I’m not afraid of bees – unless there’s a swarm. Single wolf? I can handle it, but a pack gets me running. Birds? One flying over head is fine but a gaggle of geese means you’re more likely to find poop in your hair. Today I learned this theory can easily be applied to teenagers. One, or even a few, at a time are great. I love the way teenagers think; they are often times funny, inspired thinkers who make great 3D mink flutter lashes. But put too many in one place and I am going to frantically search for the exit.
Today my husband and I made the mistake of going to Noodle and Co. at 11:15 AM. Pretty normal for us, but we didn’t think about that fact that school is out for the summer and so our beloved downtown is now overrun with fourteen years olds in gaggles and groups and hoards. But we did not turn tail and run away from our lunch, we pressed on through the girls in too short shorts and the boys slyly checking out the budding girls surrounding them. As I stood in line to order I watched the group of girls in line ahead of me; they were thirteen or fourteen, they were too young to wear makeup as their 3D mink flutter lashes were clean and their faces still held that fresh glow of childhood.
Eenki from my past I judged that they were most likely the “popular girls” – long, straight, sunstreaked hair, pretty faces, super skinny with long legs that were barely covered with denim shorts. They called each other sweetie and grabbed each other’s hands as they chattered back and forth. One kept running to a table packed with kids her age and whispered with another “alpha” girl, this one brunette, who had her legs intertwined with a Justin Bieber-ish boy. The teenager tables were all packed past capacity: chairs pulled from every corner of the restaurant so twelve kids could eat at a six person table. Directly behind the alpha table sat a table of six girls. They were more reserved than the rest of the (ridiculously loud) tables, they leaned in to each other when they spoke and smiled rather than screamed when something was funny. They were not the popular girls: one was overweight and had her frizzy hair tucked back with a headband I had also purchased for my toddler. The others were a little nerdy – sweet, nice looking kids but nothing like the 14 year old glamazons with their flowy locks.
And as I watched each table of 3D mink flutter lashes I wondered – are those leggy girls nice to the other kids? Were they raised to be conscious of everyone else’s feelings? I tried to be inconspicuous as I watched them all intently…where would I want Addie to sit?
It’s a tough question. It’s a question I don’t think I can really answer, but I know what kind of kid I want her to be. I don’t know if she’s going to be a great beauty at 14 or if she’s going to be like her mom was at that age and be awkward and a little nerdy with frizzy hair. But behind that frizzy hair her mama was kind and thoughtful and sensitive of how other kids felt. Maybe too sensitive. If she is like her mama she will have to learn how to be a good person before she grows into her beauty. But regardless of her exterior, my daughter will know to be kind to everyone. She will watch the other kids faces when they are made fun of and she will feel their pain and she will defend them. I want to teach her that popularity means nothing, cliques are overrated and that the path to follow is the one paved with unconditional kindness. She will show the other kids – regardless of her popularity – that she will laugh at a funny joke, no matter who tells it. She will sit with a lonely kid while everyone else peers over their shoulder’s at his obvious pain. She will be herself and be proud of every unique thing that makes her Addison Overgard.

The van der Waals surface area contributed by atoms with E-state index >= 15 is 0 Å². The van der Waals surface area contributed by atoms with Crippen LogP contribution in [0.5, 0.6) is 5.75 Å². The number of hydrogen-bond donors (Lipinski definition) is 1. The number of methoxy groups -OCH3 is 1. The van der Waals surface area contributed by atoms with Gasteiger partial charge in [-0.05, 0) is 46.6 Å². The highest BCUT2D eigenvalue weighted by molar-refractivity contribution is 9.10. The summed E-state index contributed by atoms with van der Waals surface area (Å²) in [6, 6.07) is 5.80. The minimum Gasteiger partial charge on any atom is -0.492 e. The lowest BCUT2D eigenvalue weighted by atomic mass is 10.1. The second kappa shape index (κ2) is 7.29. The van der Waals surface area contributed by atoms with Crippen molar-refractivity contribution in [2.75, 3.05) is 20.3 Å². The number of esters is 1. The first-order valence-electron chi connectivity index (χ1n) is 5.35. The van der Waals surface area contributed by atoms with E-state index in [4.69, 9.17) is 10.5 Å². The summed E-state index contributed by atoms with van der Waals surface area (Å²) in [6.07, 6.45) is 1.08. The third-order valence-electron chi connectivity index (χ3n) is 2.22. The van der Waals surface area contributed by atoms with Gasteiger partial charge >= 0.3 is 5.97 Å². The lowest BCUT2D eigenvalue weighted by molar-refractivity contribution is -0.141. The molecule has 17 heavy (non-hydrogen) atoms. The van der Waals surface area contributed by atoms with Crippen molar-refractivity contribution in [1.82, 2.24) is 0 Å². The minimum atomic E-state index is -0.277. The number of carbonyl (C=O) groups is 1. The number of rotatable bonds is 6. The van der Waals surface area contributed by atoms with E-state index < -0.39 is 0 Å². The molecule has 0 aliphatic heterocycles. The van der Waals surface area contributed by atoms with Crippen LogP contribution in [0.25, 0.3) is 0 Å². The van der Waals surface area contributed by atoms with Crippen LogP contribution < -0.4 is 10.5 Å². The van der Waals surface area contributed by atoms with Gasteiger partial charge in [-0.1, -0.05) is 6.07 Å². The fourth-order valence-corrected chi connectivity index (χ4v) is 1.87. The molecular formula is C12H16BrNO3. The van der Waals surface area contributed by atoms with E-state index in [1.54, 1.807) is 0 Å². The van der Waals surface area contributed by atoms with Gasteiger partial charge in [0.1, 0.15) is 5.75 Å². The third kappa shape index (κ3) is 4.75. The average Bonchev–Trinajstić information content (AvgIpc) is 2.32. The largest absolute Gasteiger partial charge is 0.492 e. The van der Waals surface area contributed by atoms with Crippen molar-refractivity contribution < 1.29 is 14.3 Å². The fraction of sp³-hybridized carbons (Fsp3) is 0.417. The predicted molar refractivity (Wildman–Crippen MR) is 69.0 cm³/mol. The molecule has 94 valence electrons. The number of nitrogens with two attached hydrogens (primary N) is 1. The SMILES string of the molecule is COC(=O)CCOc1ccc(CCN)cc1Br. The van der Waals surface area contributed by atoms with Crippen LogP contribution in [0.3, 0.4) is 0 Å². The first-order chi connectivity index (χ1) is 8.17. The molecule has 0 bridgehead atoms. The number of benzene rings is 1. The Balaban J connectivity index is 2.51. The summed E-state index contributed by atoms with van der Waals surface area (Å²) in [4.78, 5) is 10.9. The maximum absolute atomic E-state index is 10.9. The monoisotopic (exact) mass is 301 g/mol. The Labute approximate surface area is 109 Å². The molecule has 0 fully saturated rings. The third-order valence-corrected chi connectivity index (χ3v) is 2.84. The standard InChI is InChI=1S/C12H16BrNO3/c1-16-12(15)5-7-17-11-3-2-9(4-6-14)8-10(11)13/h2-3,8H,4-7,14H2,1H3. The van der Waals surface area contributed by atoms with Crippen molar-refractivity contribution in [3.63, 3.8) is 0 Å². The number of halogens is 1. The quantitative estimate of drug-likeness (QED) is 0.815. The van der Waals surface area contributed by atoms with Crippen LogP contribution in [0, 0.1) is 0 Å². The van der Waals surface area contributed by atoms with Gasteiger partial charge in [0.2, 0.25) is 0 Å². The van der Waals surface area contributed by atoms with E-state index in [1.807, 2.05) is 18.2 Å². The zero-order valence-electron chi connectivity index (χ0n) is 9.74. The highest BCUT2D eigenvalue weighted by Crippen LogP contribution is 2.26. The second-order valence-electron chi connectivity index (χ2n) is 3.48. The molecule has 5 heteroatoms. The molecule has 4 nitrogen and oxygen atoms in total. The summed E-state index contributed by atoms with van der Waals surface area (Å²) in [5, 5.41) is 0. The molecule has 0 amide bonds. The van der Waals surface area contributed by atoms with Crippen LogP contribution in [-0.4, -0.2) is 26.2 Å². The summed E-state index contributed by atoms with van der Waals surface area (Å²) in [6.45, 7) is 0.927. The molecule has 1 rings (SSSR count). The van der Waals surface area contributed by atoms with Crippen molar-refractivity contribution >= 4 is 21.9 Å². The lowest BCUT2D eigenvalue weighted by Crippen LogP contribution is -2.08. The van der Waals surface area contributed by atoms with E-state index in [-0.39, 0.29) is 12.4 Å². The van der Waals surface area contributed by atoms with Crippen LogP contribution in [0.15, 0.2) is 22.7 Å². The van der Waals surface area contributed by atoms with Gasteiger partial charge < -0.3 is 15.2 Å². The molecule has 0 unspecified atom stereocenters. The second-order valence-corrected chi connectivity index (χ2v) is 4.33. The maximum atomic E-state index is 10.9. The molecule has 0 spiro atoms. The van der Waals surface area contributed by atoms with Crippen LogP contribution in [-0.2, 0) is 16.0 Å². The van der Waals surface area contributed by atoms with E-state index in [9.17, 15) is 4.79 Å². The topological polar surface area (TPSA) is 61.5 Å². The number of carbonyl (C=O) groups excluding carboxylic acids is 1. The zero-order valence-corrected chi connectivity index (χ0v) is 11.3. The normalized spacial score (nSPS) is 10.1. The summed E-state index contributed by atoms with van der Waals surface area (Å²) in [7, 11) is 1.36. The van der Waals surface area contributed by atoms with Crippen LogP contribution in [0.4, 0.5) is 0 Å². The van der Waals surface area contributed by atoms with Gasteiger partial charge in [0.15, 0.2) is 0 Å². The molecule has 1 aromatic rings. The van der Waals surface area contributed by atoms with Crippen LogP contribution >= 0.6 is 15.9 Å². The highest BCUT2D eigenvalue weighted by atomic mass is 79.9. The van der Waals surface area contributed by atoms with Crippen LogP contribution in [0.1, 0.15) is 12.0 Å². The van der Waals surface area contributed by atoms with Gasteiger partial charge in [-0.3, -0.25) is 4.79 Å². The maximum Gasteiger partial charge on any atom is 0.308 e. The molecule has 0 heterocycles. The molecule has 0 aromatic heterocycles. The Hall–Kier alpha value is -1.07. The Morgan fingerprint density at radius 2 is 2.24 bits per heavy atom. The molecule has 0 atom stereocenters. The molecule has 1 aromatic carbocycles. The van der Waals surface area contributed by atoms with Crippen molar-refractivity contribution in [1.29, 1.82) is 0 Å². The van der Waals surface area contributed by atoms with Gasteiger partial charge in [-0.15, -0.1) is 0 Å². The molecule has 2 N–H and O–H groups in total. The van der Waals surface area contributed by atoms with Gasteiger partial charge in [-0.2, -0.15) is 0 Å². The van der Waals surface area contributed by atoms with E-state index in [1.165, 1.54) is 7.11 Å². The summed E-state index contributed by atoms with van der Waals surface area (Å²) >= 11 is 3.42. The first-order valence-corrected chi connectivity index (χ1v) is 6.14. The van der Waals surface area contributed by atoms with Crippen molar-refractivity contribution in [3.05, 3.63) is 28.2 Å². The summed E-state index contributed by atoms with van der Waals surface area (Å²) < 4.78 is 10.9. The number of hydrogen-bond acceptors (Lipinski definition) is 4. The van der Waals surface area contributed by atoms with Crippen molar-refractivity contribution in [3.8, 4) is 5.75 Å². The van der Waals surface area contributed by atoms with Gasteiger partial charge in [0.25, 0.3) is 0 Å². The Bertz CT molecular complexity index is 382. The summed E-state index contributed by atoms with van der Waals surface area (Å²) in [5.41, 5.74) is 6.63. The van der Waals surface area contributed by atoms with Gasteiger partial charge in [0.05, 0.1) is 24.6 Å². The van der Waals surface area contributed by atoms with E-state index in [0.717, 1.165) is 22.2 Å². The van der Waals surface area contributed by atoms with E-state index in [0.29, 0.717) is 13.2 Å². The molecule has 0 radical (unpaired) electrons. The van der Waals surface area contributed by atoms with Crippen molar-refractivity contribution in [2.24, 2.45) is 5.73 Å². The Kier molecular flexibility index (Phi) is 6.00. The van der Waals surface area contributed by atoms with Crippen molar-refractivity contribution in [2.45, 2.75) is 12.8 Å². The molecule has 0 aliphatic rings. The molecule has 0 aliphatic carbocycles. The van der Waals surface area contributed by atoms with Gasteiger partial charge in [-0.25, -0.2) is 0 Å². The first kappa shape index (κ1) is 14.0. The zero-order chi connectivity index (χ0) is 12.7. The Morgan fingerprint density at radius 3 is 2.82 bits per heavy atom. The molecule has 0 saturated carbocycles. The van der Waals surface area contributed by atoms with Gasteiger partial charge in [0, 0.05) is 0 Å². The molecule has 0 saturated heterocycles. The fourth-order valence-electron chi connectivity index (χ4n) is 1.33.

I hope. I am going to do my best to teach her and guide her and show her through my example that the best thing we can be in this life is kind. I hope to teach my daughter that knowing who she is, and having confidence in that person, is all the approval she needs. Everything else is just icing.
As the girls paid for their food with wads of bills in their little fists I hoped that their parents raised them with an awareness of other people’s feelings. And as they shuffled past the table of nerdy girls – the table at which 14 year old Katie would have been sitting – I hoped that each of those girls in their Disney t-shirts, with their imperfect hair, knew that she had something incredible to offer the world.
And as I wound my way to the back of the room – dodging gangly arms and too big feet – my sweet little girl smiled at me. Whatever she grows up to be, she will be a good person. I am confident. Want to use this article on your website, ezine, or blog? Great! Just be sure to include the following bio with link back to confidencemama.com
Katie 3D mink flutter lashes is a redesign artist teaching people how to Make the Most of What They Have by taking things they already own and making them new again. Find projects, tips and tips at and learn how to free your inner artist. As the mother of a rambunctious toddler Katie has learned that the best parenting comes from feeling confident and informed about the reality of raising a child. Through her blog, Katie unveils the raw truths of parenting that so many people leave unsaid. Join the discussion and help other parents prepare for the road ahead.